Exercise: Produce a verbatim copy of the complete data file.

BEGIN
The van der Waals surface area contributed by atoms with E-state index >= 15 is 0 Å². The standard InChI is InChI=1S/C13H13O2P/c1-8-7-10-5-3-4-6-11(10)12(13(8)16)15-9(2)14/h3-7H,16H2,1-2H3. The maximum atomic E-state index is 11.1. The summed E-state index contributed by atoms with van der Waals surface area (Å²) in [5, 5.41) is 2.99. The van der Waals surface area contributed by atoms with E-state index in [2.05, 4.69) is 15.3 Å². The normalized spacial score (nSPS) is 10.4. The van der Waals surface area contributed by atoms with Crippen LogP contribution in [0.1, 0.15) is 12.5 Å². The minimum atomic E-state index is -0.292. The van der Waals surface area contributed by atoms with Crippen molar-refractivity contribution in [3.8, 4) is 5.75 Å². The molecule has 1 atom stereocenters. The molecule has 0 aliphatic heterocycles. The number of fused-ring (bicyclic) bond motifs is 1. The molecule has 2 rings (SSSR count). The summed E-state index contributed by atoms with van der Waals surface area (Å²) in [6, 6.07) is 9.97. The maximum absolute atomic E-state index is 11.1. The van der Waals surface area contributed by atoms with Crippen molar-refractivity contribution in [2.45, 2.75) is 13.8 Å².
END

The van der Waals surface area contributed by atoms with E-state index >= 15 is 0 Å². The standard InChI is InChI=1S/C13H13O2P/c1-8-7-10-5-3-4-6-11(10)12(13(8)16)15-9(2)14/h3-7H,16H2,1-2H3. The maximum atomic E-state index is 11.1. The summed E-state index contributed by atoms with van der Waals surface area (Å²) in [5, 5.41) is 2.99. The van der Waals surface area contributed by atoms with E-state index in [2.05, 4.69) is 15.3 Å². The normalized spacial score (nSPS) is 10.4. The van der Waals surface area contributed by atoms with Crippen LogP contribution in [0.1, 0.15) is 12.5 Å². The minimum atomic E-state index is -0.292. The van der Waals surface area contributed by atoms with Crippen molar-refractivity contribution in [3.8, 4) is 5.75 Å². The molecule has 1 atom stereocenters. The molecule has 0 aliphatic heterocycles. The number of fused-ring (bicyclic) bond motifs is 1. The molecule has 2 rings (SSSR count). The summed E-state index contributed by atoms with van der Waals surface area (Å²) in [6, 6.07) is 9.97. The maximum absolute atomic E-state index is 11.1. The van der Waals surface area contributed by atoms with Crippen molar-refractivity contribution in [2.45, 2.75) is 13.8 Å².